We will start optimistically and assume that you are installing new technology in the property. Before you sign on the dotted line do remember the concept of User Acceptance Testing, which is often overlooked.
UAT is defined by the International Software Testing Qualifications Board as formal testing with respect to user needs, requirements, and business processes, which is conducted to determine whether or not a system satisfies certain acceptance criteria. It is an essential aspect of many types of technology contracts. Here we consider the key aspects of the UAT process, and provides a checklist of things to consider from both a customer and a supplier’s perspective.
Why carry out user acceptance testing?
UAT enables the customer to determine whether or not to accept the particular software, hardware, infrastructure, or other technology in question. This is particularly important because after formally accepting the supplier’s product, the customer will lose its ability to reject the system and receive a refund, absent a contractual breach or other course of action. The only remedy typically remaining for the customer after acceptance will be damages, which can be both difficult to ascertain and even more difficult to obtain.
Given the variety of things which can go wrong when a new product is deployed or integrated, customers will normally seek to carry out some type of user acceptance testing (UAT) in the final phase of development, before the application or system is moved into the final market or production environment.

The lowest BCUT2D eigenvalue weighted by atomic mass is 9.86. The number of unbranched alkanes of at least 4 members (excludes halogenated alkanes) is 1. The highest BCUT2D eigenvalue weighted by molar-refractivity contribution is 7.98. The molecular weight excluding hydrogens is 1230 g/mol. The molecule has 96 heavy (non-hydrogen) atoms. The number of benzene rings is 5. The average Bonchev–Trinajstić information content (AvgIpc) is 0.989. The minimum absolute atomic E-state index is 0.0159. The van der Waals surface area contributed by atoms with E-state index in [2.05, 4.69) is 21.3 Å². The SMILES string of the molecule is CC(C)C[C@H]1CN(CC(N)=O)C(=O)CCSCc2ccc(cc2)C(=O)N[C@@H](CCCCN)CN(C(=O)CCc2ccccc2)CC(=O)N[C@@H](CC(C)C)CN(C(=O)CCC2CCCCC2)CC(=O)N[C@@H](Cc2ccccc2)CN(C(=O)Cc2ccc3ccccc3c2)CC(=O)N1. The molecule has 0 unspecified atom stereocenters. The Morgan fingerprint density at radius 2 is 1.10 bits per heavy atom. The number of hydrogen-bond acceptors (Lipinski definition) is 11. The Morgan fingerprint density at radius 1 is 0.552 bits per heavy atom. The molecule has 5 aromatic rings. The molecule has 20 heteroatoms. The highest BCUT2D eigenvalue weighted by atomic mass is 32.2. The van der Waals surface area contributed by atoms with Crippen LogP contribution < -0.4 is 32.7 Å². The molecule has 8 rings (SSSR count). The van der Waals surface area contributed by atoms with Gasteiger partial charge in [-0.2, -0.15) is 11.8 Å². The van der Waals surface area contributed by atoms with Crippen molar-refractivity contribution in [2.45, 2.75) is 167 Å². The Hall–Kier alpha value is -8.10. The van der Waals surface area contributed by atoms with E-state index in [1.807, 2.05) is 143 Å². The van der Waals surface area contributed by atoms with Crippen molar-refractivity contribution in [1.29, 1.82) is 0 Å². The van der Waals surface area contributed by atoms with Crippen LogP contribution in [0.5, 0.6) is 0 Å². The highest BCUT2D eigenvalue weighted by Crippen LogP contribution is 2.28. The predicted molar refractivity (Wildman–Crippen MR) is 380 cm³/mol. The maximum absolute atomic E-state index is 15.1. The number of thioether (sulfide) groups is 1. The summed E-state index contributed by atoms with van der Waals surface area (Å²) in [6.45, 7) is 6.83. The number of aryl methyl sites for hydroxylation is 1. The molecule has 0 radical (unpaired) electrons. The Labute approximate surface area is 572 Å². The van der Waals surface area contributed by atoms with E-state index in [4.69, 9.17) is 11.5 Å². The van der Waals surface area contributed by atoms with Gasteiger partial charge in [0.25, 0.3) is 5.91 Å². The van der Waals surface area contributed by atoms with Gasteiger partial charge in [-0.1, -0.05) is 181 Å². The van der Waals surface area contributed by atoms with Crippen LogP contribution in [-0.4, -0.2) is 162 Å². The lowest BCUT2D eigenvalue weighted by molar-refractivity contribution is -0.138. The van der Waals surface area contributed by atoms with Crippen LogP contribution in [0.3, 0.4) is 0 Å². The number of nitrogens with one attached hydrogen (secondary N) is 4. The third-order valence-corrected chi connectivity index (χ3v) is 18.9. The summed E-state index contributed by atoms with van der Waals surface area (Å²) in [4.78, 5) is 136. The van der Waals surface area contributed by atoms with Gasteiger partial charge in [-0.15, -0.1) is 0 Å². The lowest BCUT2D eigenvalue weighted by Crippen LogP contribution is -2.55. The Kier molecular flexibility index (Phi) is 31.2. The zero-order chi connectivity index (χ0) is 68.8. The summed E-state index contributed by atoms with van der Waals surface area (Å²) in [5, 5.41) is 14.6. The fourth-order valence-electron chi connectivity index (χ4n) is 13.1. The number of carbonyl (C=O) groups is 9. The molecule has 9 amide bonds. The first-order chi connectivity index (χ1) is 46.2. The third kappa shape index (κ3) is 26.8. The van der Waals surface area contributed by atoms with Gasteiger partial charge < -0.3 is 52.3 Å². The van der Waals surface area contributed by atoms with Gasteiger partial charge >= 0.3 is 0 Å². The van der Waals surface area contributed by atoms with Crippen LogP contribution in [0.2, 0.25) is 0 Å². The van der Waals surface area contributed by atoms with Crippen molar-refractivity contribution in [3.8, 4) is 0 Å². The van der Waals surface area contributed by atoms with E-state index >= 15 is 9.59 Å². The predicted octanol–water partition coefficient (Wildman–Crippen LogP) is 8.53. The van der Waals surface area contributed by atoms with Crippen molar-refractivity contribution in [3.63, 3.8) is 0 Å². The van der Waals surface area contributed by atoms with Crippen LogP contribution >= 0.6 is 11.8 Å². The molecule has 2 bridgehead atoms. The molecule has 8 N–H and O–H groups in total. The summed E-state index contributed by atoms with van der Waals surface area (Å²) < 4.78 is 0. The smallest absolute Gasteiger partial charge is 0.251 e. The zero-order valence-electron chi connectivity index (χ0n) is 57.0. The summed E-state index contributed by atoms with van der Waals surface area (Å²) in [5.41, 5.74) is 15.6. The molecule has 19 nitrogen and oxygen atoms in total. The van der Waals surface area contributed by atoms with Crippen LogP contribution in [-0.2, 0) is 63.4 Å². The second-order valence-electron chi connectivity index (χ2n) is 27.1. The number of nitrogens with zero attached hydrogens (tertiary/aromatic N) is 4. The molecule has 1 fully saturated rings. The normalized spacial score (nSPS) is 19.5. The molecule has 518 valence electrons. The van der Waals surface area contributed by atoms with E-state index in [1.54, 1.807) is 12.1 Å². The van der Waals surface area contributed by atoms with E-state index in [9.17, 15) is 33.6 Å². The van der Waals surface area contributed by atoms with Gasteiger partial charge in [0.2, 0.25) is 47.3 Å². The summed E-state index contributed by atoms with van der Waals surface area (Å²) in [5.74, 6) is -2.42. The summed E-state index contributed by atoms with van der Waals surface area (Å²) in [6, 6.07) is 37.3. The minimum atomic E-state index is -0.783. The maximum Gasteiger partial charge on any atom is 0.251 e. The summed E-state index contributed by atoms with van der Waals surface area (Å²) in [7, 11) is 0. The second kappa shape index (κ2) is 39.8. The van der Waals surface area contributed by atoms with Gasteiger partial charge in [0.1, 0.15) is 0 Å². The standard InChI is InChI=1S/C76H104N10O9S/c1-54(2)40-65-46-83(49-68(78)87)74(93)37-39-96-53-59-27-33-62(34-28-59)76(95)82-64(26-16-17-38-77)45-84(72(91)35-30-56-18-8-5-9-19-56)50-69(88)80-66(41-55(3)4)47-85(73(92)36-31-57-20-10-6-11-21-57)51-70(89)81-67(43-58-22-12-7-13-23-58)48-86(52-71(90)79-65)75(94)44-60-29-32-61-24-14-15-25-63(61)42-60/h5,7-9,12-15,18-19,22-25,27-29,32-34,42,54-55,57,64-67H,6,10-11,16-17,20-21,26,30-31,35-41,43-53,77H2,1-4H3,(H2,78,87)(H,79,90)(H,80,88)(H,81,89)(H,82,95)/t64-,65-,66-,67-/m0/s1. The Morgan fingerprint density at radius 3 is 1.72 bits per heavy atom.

Each of the following must be considered on a case-by-case basis, in light of the relative bargaining power and informational asymmetry between the parties.
Back to basics. Clearly define specifications within the contract itself. Ensuring that the supplier is fully aware of the customer’s requirements from the outset will help to prevent complications from arising during the testing phase.
Pay or delay? Consider condition payment on the successful completion of testing. It is not uncommon for customers want upwards of four to six weeks in order to comprehensively test the product, the supplier will want to limit the amount time available for testing, or otherwise ensure some form of payment before acceptance.
Have an internal strategy in place. Testing is of no value without an internal strategy detailing how the product will be deemed to have met its business requirements. If other systems will be exposed during testing, it may also be worthwhile to revisit any disaster recovery or business continuity plans.
Failure vs Defect? What constitutes a “failure” will need to be distinguished from a minor “defect”, for example. The supplier must also consider the costs associated with fixes, patches, and other modifications, and whether any additional charges should apply in such instances.
Keep an eye on the clock. All of the activities should adhere to an agreed timetable, taking into account time and resources required and eventualities if the product fails its testing, or delivery does not materialise on time. Most testing clauses will also include language to the effect that the customer will be deemed to have accepted the product, unless notification is received by the supplier by a certain date.
Maintain open lines of communication. Technology contracts are collaborative endeavours. Development and modification can be the most difficult and nuanced part of an agreement, and can easily lead to disputes between customers and their suppliers if not handled appropriately. By having a dedicated point of contact and open lines of communication throughout the process, you may be able to avoid unnecessary headaches.